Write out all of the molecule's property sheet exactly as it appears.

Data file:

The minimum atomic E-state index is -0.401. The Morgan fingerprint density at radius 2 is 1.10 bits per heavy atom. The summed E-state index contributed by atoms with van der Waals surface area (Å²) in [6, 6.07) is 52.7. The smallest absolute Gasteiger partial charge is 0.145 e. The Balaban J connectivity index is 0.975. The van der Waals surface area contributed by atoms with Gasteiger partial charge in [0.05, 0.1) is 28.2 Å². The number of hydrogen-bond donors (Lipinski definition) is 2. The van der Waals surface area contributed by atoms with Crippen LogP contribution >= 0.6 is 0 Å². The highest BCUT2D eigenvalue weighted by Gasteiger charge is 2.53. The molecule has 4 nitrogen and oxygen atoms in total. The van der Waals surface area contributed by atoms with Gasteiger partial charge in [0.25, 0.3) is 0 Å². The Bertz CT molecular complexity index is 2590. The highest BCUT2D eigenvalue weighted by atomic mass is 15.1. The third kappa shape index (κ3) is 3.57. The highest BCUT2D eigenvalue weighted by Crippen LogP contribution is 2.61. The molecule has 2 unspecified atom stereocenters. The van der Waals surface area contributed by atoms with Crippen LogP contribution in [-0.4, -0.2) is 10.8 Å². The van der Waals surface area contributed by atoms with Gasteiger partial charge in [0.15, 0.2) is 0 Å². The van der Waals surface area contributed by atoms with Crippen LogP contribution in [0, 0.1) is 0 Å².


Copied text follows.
The minimum atomic E-state index is -0.401. The Morgan fingerprint density at radius 2 is 1.10 bits per heavy atom. The summed E-state index contributed by atoms with van der Waals surface area (Å²) in [6, 6.07) is 52.7. The smallest absolute Gasteiger partial charge is 0.145 e. The Balaban J connectivity index is 0.975. The van der Waals surface area contributed by atoms with Gasteiger partial charge in [0.05, 0.1) is 28.2 Å². The number of hydrogen-bond donors (Lipinski definition) is 2. The van der Waals surface area contributed by atoms with Crippen LogP contribution >= 0.6 is 0 Å². The highest BCUT2D eigenvalue weighted by Gasteiger charge is 2.53. The molecule has 4 nitrogen and oxygen atoms in total. The van der Waals surface area contributed by atoms with Gasteiger partial charge in [0.25, 0.3) is 0 Å². The Bertz CT molecular complexity index is 2590. The highest BCUT2D eigenvalue weighted by atomic mass is 15.1. The third kappa shape index (κ3) is 3.57. The highest BCUT2D eigenvalue weighted by Crippen LogP contribution is 2.61. The molecule has 2 unspecified atom stereocenters. The van der Waals surface area contributed by atoms with Crippen LogP contribution in [-0.4, -0.2) is 10.8 Å². The van der Waals surface area contributed by atoms with Gasteiger partial charge in [0.15, 0.2) is 0 Å². The van der Waals surface area contributed by atoms with Crippen LogP contribution in [0, 0.1) is 0 Å².